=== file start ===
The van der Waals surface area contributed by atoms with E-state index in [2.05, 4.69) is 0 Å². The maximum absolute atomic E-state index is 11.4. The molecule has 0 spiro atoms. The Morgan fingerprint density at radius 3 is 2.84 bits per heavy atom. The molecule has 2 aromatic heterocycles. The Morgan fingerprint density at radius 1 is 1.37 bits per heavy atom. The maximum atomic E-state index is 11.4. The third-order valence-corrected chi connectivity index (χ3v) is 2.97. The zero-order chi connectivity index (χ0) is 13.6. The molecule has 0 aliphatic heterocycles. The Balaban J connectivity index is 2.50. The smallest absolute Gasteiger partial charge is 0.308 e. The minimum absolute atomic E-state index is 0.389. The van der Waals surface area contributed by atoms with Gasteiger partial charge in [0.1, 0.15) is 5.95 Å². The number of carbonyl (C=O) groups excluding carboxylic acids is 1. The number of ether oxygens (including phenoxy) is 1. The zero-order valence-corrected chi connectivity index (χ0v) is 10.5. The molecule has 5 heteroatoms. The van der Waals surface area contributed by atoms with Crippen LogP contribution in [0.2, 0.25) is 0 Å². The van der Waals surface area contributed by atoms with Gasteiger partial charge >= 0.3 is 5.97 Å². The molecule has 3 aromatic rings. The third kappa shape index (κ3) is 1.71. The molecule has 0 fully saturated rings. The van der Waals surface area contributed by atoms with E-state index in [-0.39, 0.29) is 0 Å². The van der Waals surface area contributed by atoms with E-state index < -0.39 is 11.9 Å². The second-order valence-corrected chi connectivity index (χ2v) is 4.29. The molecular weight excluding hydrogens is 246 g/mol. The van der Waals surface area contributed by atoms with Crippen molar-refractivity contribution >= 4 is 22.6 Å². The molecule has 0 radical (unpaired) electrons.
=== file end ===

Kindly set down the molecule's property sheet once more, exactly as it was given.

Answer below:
The van der Waals surface area contributed by atoms with E-state index in [2.05, 4.69) is 0 Å². The maximum absolute atomic E-state index is 11.4. The molecule has 0 spiro atoms. The Morgan fingerprint density at radius 3 is 2.84 bits per heavy atom. The molecule has 2 aromatic heterocycles. The Morgan fingerprint density at radius 1 is 1.37 bits per heavy atom. The maximum atomic E-state index is 11.4. The third-order valence-corrected chi connectivity index (χ3v) is 2.97. The zero-order chi connectivity index (χ0) is 13.6. The molecule has 0 aliphatic heterocycles. The Balaban J connectivity index is 2.50. The smallest absolute Gasteiger partial charge is 0.308 e. The minimum absolute atomic E-state index is 0.389. The van der Waals surface area contributed by atoms with Gasteiger partial charge in [0.1, 0.15) is 5.95 Å². The number of carbonyl (C=O) groups excluding carboxylic acids is 1. The number of ether oxygens (including phenoxy) is 1. The zero-order valence-corrected chi connectivity index (χ0v) is 10.5. The molecule has 5 heteroatoms. The van der Waals surface area contributed by atoms with Crippen LogP contribution in [0.2, 0.25) is 0 Å². The van der Waals surface area contributed by atoms with Gasteiger partial charge >= 0.3 is 5.97 Å². The molecule has 3 aromatic rings. The third kappa shape index (κ3) is 1.71. The molecule has 0 fully saturated rings. The van der Waals surface area contributed by atoms with E-state index in [-0.39, 0.29) is 0 Å². The van der Waals surface area contributed by atoms with E-state index < -0.39 is 11.9 Å². The second-order valence-corrected chi connectivity index (χ2v) is 4.29. The molecular weight excluding hydrogens is 246 g/mol. The van der Waals surface area contributed by atoms with Crippen molar-refractivity contribution >= 4 is 22.6 Å². The molecule has 0 radical (unpaired) electrons.